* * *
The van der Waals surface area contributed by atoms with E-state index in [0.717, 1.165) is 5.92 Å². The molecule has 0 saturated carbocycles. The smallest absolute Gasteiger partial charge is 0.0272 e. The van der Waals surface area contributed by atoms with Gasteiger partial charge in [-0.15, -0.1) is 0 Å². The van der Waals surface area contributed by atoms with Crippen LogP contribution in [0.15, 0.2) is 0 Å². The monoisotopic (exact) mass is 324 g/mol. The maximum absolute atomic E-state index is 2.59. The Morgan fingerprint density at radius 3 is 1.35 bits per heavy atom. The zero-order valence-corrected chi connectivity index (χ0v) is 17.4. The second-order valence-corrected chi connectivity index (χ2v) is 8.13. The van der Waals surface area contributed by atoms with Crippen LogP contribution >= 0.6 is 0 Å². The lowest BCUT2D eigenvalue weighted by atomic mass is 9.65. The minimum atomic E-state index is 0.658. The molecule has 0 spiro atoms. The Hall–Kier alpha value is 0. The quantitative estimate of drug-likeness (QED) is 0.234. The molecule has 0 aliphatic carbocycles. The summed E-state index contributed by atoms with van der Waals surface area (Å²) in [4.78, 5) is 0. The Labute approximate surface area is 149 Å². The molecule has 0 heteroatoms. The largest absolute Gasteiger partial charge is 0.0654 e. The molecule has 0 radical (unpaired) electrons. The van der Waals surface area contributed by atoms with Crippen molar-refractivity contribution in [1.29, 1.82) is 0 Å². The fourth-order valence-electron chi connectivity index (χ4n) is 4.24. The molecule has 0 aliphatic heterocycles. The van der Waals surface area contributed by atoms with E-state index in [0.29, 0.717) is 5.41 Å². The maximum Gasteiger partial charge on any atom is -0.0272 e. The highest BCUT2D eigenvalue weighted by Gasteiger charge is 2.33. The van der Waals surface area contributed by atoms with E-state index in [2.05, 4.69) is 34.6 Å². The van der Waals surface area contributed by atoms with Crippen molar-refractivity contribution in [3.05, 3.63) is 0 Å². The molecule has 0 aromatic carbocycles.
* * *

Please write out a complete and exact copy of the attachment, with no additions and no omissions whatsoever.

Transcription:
The van der Waals surface area contributed by atoms with E-state index in [0.717, 1.165) is 5.92 Å². The molecule has 0 saturated carbocycles. The smallest absolute Gasteiger partial charge is 0.0272 e. The van der Waals surface area contributed by atoms with Gasteiger partial charge in [-0.15, -0.1) is 0 Å². The van der Waals surface area contributed by atoms with Crippen LogP contribution in [0.15, 0.2) is 0 Å². The monoisotopic (exact) mass is 324 g/mol. The maximum absolute atomic E-state index is 2.59. The Morgan fingerprint density at radius 3 is 1.35 bits per heavy atom. The zero-order valence-corrected chi connectivity index (χ0v) is 17.4. The second-order valence-corrected chi connectivity index (χ2v) is 8.13. The van der Waals surface area contributed by atoms with Crippen LogP contribution >= 0.6 is 0 Å². The lowest BCUT2D eigenvalue weighted by atomic mass is 9.65. The minimum atomic E-state index is 0.658. The molecule has 0 spiro atoms. The Hall–Kier alpha value is 0. The quantitative estimate of drug-likeness (QED) is 0.234. The molecule has 0 aliphatic carbocycles. The summed E-state index contributed by atoms with van der Waals surface area (Å²) in [4.78, 5) is 0. The Labute approximate surface area is 149 Å². The molecule has 0 heteroatoms. The largest absolute Gasteiger partial charge is 0.0654 e. The molecule has 0 radical (unpaired) electrons. The van der Waals surface area contributed by atoms with Crippen molar-refractivity contribution in [1.29, 1.82) is 0 Å². The fourth-order valence-electron chi connectivity index (χ4n) is 4.24. The molecule has 0 aliphatic heterocycles. The van der Waals surface area contributed by atoms with E-state index in [0.29, 0.717) is 5.41 Å². The maximum Gasteiger partial charge on any atom is -0.0272 e. The highest BCUT2D eigenvalue weighted by Gasteiger charge is 2.33. The van der Waals surface area contributed by atoms with E-state index in [2.05, 4.69) is 34.6 Å². The van der Waals surface area contributed by atoms with Crippen molar-refractivity contribution in [3.05, 3.63) is 0 Å². The molecule has 0 aromatic carbocycles.